What an Indian @MissAmerica (Nina Davuluri) means to other #ABCDs

Tonight, America made strides in showing just how diverse the people who make it up truly are when it chose to crown Nina Davuluri, American of Indian descent, as Miss America 2014. Nina’s definitely not the first Indian to be on the Miss America pageant stage (and hopefully certainly not the last), but she is the first to ever win the competition. As the winner, she will now travel the US, speaking to audiences about her competition platform to promote diversity through cultural competency. And god, she is gorgeous!


We’re making history… as Asian-Americans right here, so we’re really proud – Nina Davuluri on the top 2 contestants being minorities.

So, this girl has the intelligence (degree in brain behavior and cognitive science), athleticism (try pulling off a Bollywood dance routine and you’ll understand what I mean) and she has a beautiful soul (she volunteers like crazy). I know all of her family’s friends will be asking her parents about her pending nuptials — this girl is 24; I’m only 22 and I already have family friends asking me if I’m dating anyone and when I’m getting married. I usually answer something snarky and sarcastic because I can get away with it, but I feel bad for her; I know that the aunties and uncles and going to be gossiping away about her love life now if they had not already started before.

So the point of all of this: what this win means for Indians who live in America.

As some dumbasses people were nice enough to share on Twitter, there are MANY misconceptions and prejudices surrounding Indian culture within the borders of the US. Side note: I hate ignorant people.

What Nina has done by being the great person she is (at least on paper – I don’t really know her :/ ) is allow for people all around this nation to view Indians differently from their preconceived stereotypes that are usually placed upon them — we are NOT all terrorists doctors, engineers, taxi drivers, gas station owners, franchise business owners, hotel managers, etc… We are all as varied as people of other races! Hell, look at me. I’m in communications; while most people see me and think, oh he must be good at math and science (which I am 🙂 ), I, along with so many other Indians don’t fit into one specific stereotype. Nina will be able to show just how awesome Indians (and other minorities) are through her nation-wide tours.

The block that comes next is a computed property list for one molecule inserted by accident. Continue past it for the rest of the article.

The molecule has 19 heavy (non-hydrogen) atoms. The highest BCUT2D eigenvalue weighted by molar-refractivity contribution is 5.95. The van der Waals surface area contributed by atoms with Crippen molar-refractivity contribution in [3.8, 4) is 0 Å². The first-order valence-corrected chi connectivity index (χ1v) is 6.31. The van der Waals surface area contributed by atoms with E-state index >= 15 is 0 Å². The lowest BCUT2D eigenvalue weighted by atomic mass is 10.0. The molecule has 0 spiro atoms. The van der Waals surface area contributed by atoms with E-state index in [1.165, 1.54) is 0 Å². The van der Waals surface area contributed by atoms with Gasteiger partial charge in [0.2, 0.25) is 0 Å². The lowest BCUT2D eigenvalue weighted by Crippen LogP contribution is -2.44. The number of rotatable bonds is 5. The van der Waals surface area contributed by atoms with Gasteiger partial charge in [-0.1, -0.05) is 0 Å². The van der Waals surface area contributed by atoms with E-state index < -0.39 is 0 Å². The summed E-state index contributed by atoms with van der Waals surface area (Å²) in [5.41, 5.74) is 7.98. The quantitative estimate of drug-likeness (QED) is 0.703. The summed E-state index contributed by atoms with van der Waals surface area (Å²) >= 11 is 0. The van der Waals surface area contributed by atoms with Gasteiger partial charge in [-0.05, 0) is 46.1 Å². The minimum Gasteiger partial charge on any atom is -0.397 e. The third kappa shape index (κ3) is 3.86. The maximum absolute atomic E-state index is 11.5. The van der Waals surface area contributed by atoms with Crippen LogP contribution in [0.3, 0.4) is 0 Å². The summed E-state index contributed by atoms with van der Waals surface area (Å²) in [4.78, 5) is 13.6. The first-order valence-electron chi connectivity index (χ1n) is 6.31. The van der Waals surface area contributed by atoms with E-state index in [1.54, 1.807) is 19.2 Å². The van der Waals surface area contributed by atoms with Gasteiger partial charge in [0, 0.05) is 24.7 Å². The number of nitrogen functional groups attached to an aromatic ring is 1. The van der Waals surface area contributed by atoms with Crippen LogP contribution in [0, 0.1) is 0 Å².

Nina, like Vanessa Williams in 1984 and Angela Perez-Baraquio in 2001, whether she wants to or not, now serves as a role model of how America really is a diverse nation made up of various other cultures that meld together to form what we know as the US. While many people in the US may disagree with that statement (look to my neighbors in the South and Midwest for the most rampant of examples), these women prove that minorities do make up a big chunk of the American population and should be heard.

Nina looking gorgeous and blowing the competition away with her dance moves. She performed one of my favorites, “Dhoom Taana” from Om Shanti Om

I have to hand it to her — she pulled off her Bollywood performance flawlessly. Seeing her cut a rug on that stage makes me want to start choreographing again. Here’s the performance if you missed it:

Please don’t mind the high-pitched version of the song. This was the only HQ version I could find :/ 

As I referenced in the headline for this post, Nina is making strides in how ABCDs (American-Born-Confused-Desis — thank you, American Desi!) relate to themselves within the context of their conflicting Eastern and Western cultural influences. She is showing us (and the world) that it’s okay to be diverse; we are all beautiful, amazing, charitable people. The best part is that for young children, especially Indian girls, Nina now represents how they should view themselves: as confident, beautiful girls who are a part of the American way. Things like this can help those little Indian kids with their self esteem. Now, my niece and nephew can say to their friends (if they really wanted to) that they’re Indian just like Miss America. It shows that we as ABCDs are just as American as anyone else who was born or raised here.

I want to conclude with the fact that whether it’s an Indian actor signing on for a high profile role in a still-strong movie franchise (Deepika Padukone in Fast 7 or Anil Kapoor in Mission Impossible: Ghost Protocol), model/actor/activists topping the Billboard charts (look to Priyanka Chopra and A.R. Rahman) or the frequent stops you make at your favorite yoga place, Indian culture is much more prevalent and a part of your life than you could have even imagined. We, as Indians born here in America, make sure that we stay true to our roots, all the while assimilating ourselves to our existing environments. Nina’s win will show Indians who grow up here just how awesome it is to be themselves.